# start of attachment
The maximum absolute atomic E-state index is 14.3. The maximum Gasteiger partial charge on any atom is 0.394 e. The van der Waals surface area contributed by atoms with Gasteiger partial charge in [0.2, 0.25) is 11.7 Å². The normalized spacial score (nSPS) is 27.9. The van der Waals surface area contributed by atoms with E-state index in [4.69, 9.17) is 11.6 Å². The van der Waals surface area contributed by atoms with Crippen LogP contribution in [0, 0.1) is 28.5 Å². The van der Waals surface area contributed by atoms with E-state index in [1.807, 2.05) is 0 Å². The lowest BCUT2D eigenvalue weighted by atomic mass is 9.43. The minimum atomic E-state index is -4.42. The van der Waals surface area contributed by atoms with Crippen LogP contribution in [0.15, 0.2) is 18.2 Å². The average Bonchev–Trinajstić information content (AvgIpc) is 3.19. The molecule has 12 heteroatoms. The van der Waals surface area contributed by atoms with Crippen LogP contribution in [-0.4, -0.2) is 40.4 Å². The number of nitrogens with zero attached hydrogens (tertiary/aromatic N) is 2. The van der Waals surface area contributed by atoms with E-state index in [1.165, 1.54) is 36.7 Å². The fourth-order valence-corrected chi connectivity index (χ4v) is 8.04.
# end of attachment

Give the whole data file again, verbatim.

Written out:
The maximum absolute atomic E-state index is 14.3. The maximum Gasteiger partial charge on any atom is 0.394 e. The van der Waals surface area contributed by atoms with Gasteiger partial charge in [0.2, 0.25) is 11.7 Å². The normalized spacial score (nSPS) is 27.9. The van der Waals surface area contributed by atoms with E-state index in [4.69, 9.17) is 11.6 Å². The van der Waals surface area contributed by atoms with Crippen LogP contribution in [0, 0.1) is 28.5 Å². The van der Waals surface area contributed by atoms with E-state index in [1.807, 2.05) is 0 Å². The lowest BCUT2D eigenvalue weighted by atomic mass is 9.43. The minimum atomic E-state index is -4.42. The van der Waals surface area contributed by atoms with Crippen LogP contribution in [0.15, 0.2) is 18.2 Å². The average Bonchev–Trinajstić information content (AvgIpc) is 3.19. The molecule has 12 heteroatoms. The van der Waals surface area contributed by atoms with Crippen LogP contribution in [-0.4, -0.2) is 40.4 Å². The number of nitrogens with zero attached hydrogens (tertiary/aromatic N) is 2. The van der Waals surface area contributed by atoms with E-state index in [1.165, 1.54) is 36.7 Å². The fourth-order valence-corrected chi connectivity index (χ4v) is 8.04.